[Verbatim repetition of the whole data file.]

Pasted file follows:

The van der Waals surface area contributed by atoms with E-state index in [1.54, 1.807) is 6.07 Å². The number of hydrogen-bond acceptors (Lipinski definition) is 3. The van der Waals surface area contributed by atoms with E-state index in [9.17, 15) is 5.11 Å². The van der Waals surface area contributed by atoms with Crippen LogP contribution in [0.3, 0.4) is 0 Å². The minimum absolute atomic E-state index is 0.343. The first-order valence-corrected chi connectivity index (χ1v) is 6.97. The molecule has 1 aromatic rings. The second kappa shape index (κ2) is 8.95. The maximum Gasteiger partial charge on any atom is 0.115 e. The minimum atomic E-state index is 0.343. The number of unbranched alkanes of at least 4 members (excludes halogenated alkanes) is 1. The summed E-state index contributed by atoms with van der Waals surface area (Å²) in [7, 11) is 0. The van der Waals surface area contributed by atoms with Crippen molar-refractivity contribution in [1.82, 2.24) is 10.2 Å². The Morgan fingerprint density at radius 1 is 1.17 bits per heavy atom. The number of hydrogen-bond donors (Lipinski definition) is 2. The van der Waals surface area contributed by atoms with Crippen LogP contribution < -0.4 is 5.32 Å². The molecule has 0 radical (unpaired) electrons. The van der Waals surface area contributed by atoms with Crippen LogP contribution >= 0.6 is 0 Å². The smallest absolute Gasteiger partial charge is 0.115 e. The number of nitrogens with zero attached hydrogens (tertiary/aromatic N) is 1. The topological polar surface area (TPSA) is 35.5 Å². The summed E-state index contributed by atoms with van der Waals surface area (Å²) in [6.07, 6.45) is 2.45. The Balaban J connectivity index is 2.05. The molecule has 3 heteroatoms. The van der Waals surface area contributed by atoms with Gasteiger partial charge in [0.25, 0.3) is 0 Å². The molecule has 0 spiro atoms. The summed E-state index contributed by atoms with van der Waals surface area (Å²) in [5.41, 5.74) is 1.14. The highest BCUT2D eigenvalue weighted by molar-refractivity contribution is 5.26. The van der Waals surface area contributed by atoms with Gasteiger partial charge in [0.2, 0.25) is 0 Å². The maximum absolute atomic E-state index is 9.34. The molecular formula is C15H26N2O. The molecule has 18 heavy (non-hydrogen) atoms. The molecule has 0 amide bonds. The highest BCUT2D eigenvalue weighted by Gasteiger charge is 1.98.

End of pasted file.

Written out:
The van der Waals surface area contributed by atoms with E-state index in [1.54, 1.807) is 6.07 Å². The number of hydrogen-bond acceptors (Lipinski definition) is 3. The van der Waals surface area contributed by atoms with E-state index in [9.17, 15) is 5.11 Å². The van der Waals surface area contributed by atoms with Crippen LogP contribution in [0.3, 0.4) is 0 Å². The minimum absolute atomic E-state index is 0.343. The first-order valence-corrected chi connectivity index (χ1v) is 6.97. The molecule has 1 aromatic rings. The second kappa shape index (κ2) is 8.95. The maximum Gasteiger partial charge on any atom is 0.115 e. The minimum atomic E-state index is 0.343. The number of unbranched alkanes of at least 4 members (excludes halogenated alkanes) is 1. The summed E-state index contributed by atoms with van der Waals surface area (Å²) in [7, 11) is 0. The van der Waals surface area contributed by atoms with Crippen molar-refractivity contribution in [1.82, 2.24) is 10.2 Å². The Morgan fingerprint density at radius 1 is 1.17 bits per heavy atom. The number of hydrogen-bond donors (Lipinski definition) is 2. The van der Waals surface area contributed by atoms with Crippen LogP contribution < -0.4 is 5.32 Å². The molecule has 0 radical (unpaired) electrons. The van der Waals surface area contributed by atoms with Crippen LogP contribution >= 0.6 is 0 Å². The smallest absolute Gasteiger partial charge is 0.115 e. The number of nitrogens with zero attached hydrogens (tertiary/aromatic N) is 1. The topological polar surface area (TPSA) is 35.5 Å². The summed E-state index contributed by atoms with van der Waals surface area (Å²) in [6.07, 6.45) is 2.45. The Balaban J connectivity index is 2.05. The molecule has 3 heteroatoms. The van der Waals surface area contributed by atoms with Gasteiger partial charge in [0.25, 0.3) is 0 Å². The molecule has 0 spiro atoms. The summed E-state index contributed by atoms with van der Waals surface area (Å²) in [5.41, 5.74) is 1.14. The highest BCUT2D eigenvalue weighted by molar-refractivity contribution is 5.26. The van der Waals surface area contributed by atoms with Gasteiger partial charge in [0.2, 0.25) is 0 Å². The maximum absolute atomic E-state index is 9.34. The molecular formula is C15H26N2O. The molecule has 18 heavy (non-hydrogen) atoms. The molecule has 0 amide bonds. The highest BCUT2D eigenvalue weighted by Gasteiger charge is 1.98.